Electron Tomography in the TEM

Dr David Mitchell, Professor Elena Pereloma

Transmission electron microscopy (TEM) is a powerful technique for characterising materials up to the atomic scale. However, TEM images are 2D projections of a 3D specimen, and 3D information is absent from a single image. Tomography is a technique which allows full 3D reconstruction of the original object from a series of images at various tilts. This project will use a state-of-the-art aberration corrected JEOL ARM200F TEM/STEM, one of only two corrected microscopes in the country. It will entail the set up and commissioning of tomography software for acquisition and reconstruction. The technique will be used to understand the 3D structure of materials, such as precipitation within Ni- 30%Fe-Nb-C alloys.

TEM imaging without magnetic fields

Dr David Mitchell, Professor Elena Pereloma

Transmission electron microscopy (TEM) uses high energy beams of electrons to image materials at up to the atomic scale. The magnetic lenses used to focus the beam generate Tesla-scale fields at the specimen. This is problematic for ferromagnetic materials ? such as steels as the specimen deflects and distorts the beam. This makes microscopy challenging. It also saturates any magnetic domains in the material, making the imaging of magnetic structure impossible. The installation of a Lorentz imaging capability on the JEOL 2011 TEM permits imaging in a field-free regime. This project will explore the application of this technique to the study the microstructure of steels in both field- and field-free modes, to understand the effectiveness and limitations of the technique.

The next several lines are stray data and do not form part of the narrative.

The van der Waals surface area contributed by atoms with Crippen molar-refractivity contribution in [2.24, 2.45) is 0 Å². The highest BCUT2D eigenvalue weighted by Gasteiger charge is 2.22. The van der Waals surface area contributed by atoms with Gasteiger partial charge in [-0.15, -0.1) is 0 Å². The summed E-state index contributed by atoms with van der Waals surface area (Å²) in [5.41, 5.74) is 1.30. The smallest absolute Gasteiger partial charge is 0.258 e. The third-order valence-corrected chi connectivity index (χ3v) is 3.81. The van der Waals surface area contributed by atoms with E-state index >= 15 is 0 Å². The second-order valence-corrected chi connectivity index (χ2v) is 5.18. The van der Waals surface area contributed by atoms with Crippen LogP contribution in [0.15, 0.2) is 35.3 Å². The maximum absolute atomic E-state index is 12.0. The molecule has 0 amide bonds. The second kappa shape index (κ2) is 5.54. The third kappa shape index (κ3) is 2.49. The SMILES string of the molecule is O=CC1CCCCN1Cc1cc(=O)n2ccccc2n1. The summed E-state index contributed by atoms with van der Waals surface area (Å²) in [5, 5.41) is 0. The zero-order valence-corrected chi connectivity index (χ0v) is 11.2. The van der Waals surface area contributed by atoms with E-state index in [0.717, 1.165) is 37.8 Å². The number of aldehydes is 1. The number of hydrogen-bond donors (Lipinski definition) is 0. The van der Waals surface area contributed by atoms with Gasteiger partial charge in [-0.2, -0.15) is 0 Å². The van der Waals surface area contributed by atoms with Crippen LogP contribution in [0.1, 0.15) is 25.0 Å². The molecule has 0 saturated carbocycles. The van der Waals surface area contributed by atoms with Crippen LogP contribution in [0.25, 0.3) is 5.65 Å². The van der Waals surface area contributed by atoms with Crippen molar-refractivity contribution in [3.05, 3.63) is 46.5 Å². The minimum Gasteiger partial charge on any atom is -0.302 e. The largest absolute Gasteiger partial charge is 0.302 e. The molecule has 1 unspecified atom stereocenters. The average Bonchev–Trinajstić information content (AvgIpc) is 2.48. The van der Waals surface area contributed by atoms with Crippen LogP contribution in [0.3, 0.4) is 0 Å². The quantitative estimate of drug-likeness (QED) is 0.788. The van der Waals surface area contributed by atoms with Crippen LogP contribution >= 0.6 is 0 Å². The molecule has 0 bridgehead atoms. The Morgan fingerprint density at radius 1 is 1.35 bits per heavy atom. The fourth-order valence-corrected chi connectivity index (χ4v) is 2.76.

Absolute energy determination of electron energy loss edges

Dr David Mitchell

Energy loss spectroscopy is a transmission electron microscopy (TEM)-based technique which characterises the energy lost by a high energy beam of electrons as it passes through the specimen. The resulting spectrum contains characteristic core loss edges arising from beam interactions with specific elements. The energy of these edges is element-specific but is also shifted due to the chemical bonding environment. Chemical shifts of up to 10eV can occur making it a potentially useful diagnostic tool for differentiating similar materials in different bonding environments. However, in TEM the energy scale is not fixed, but varies as the microscope voltage (HT) drifts (>10eV per hour). This project will make use of the JEOL ARM200F, a state-of-the-art, aberration corrected TEM. It will involve the development of software to interface with the energy loss spectrometer, to obtain zero loss and core loss spectra in very rapid succession, thus eliminating the effect of HT drift. The tool will be applied to the characterisation of a range of materials, such as carbon nano-materials, multiphase ceramics, nanocomposites etc to map bonding and chemical changes at the nanometre scale.